Pandemic Struggles Vol 4 – Doctors (Part II)
Continuing our Pandemic Struggles series, we take a closer look at the struggles faced by our colleagues in the medical profession. In the second half of our Doctors Two-Parter Episode, we are glad to have Dr Hema Darshinee Johnson, a Medical Officer since December 2018 from the Radiology and Oncology Department from Hospital Sultan Ismail, Johor Bahru to share her thoughts with us.
This is her story.
In the advent of COVID-19, the implications at my workplace were through two major dimensions. Firstly, most of us doctors and nurses volunteered to be a part of the COVID -19 team, where we would be stationed either at Hospital Permai or Hospital Sultan Ismail (HSI) itself at various stations. I was stationed at SARI/PUI ward in HSI where patients suspected of COVID-19 will be admitted and investigated further. These patients will then be sent to designated places according to their diagnosis.
Coming from an Oncology and Radiotherapy background, the work setting itself was completely new for most of us. We practically had to re-learn our basic medical knowledge as well as master the clinical management of COVID -19. In addition to the new work environment and nature of the job, I must say the fear surrounding COVID-19 among patients and healthcare staffs greatly impacted the psychosocial environment. In the event of a pandemic like this, our biggest fear was to avoid becoming the source of the infection to our patients and family. I did not return home for months and some of my friends chose to stay outside during the COVID-19 rotations.
Another rather interesting aspect of this new routine has to be the PPEs. I guess it was one of the most suffocating and uncomfortable attire to be in, especially when you are trying to manage your critical patients. Some of the examples I could think of is how we would be dripping wet due to sweating when we remove our PPE and I remember developing allergic skin reactions and scarring due to the tight nature of the mask itself. I am pretty sure I looked very unkempt during that time as my skin and hair would be as rough as sand due to Chlorhexidine showers. However, as a doctor myself, having witnessed how this disease rapidly deteriorates your patient, I could not afford to underestimate the seriousness of it. The pandemic was certainly evident of true dedication and involvement of various people from Penolong Pegawai Kesihatan (Medical Assistants), nurses , lab assistants, cleaner, doctors as well as the patients.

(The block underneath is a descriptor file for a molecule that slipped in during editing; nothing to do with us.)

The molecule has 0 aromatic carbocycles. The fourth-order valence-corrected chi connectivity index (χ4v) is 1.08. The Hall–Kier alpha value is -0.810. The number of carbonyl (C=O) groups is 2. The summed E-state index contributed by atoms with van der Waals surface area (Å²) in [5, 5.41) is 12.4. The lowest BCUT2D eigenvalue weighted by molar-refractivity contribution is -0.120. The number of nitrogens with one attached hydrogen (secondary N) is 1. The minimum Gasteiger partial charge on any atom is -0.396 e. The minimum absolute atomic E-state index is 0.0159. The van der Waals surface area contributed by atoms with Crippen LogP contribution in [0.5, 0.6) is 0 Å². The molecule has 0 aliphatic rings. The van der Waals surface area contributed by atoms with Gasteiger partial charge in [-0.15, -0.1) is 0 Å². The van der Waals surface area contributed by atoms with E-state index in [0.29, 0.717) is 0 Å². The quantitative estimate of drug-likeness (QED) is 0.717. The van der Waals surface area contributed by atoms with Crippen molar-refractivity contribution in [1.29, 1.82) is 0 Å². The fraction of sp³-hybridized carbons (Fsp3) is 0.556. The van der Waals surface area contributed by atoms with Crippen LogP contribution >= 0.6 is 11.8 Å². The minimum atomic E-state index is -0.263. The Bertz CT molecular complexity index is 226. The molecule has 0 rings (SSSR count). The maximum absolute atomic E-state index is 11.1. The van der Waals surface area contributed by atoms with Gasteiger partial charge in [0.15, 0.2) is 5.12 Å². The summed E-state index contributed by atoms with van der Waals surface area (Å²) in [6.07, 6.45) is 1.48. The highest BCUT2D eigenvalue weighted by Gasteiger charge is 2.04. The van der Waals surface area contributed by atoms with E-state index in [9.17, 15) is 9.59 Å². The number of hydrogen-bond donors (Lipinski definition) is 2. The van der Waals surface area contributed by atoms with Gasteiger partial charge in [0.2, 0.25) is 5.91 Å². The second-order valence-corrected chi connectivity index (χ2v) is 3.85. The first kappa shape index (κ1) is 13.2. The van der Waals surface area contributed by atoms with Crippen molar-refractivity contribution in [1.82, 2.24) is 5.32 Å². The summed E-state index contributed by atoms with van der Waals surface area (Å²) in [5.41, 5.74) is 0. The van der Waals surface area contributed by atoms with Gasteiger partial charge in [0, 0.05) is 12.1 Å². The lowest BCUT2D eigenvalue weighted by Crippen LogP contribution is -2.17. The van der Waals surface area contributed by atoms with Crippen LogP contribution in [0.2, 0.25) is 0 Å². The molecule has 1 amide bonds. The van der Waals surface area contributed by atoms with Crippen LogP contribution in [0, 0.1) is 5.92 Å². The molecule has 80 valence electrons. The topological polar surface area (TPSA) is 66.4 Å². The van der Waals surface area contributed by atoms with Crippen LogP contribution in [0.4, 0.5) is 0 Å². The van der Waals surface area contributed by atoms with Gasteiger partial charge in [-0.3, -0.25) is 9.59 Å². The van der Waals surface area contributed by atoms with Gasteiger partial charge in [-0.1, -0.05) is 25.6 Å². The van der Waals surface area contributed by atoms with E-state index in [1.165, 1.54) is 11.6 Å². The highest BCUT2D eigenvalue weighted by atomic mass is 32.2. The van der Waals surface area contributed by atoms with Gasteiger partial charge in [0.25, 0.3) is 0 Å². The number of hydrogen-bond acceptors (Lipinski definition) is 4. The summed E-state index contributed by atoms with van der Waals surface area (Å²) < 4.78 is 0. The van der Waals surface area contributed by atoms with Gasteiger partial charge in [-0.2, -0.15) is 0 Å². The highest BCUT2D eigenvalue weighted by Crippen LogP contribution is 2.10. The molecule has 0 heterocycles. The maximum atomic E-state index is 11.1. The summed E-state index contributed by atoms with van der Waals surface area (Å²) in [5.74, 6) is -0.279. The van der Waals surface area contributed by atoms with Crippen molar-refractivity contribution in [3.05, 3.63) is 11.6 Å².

On the other hand, this pandemic had a direct impact on how we run and manage our very own department. Social distancing was the key driving factor that completely altered our work culture. We could only see very limited numbers of patients on any given day. We had to deliberately choose our patients according to clinical priority, a rather mentally exhausting task because you are dealing with patients who are mostly terminally ill and fighting for their lives. Very often than not, we witnessed patients whose conditions deteriorated over this period of time due to delayed treatment including surgeries, diagnostic/therapeutic scopes, radiotherapy etc. There were various adaptations in terms of managing our patients clinically in order to strike a balance between limiting risk of Covid 19 and managing the cancer itself. Most of us were working under stress due to limited resources and pressure to treat according to priority. The little social activities that supported us like group lunches and hanging out together being put out of the question further added to the stress.
I believe we did close to an efficient job in handling this pandemic as a nation. This was the time we realized ways to work together as a team in maximizing the outcome despite our limited resources. I believe only through commitment through various parties and genuine involvement without taking any simple contribution for granted can we really assure that we combat this pandemic successfully.
Stay tuned for the final episode of our Pandemic Struggles series next week!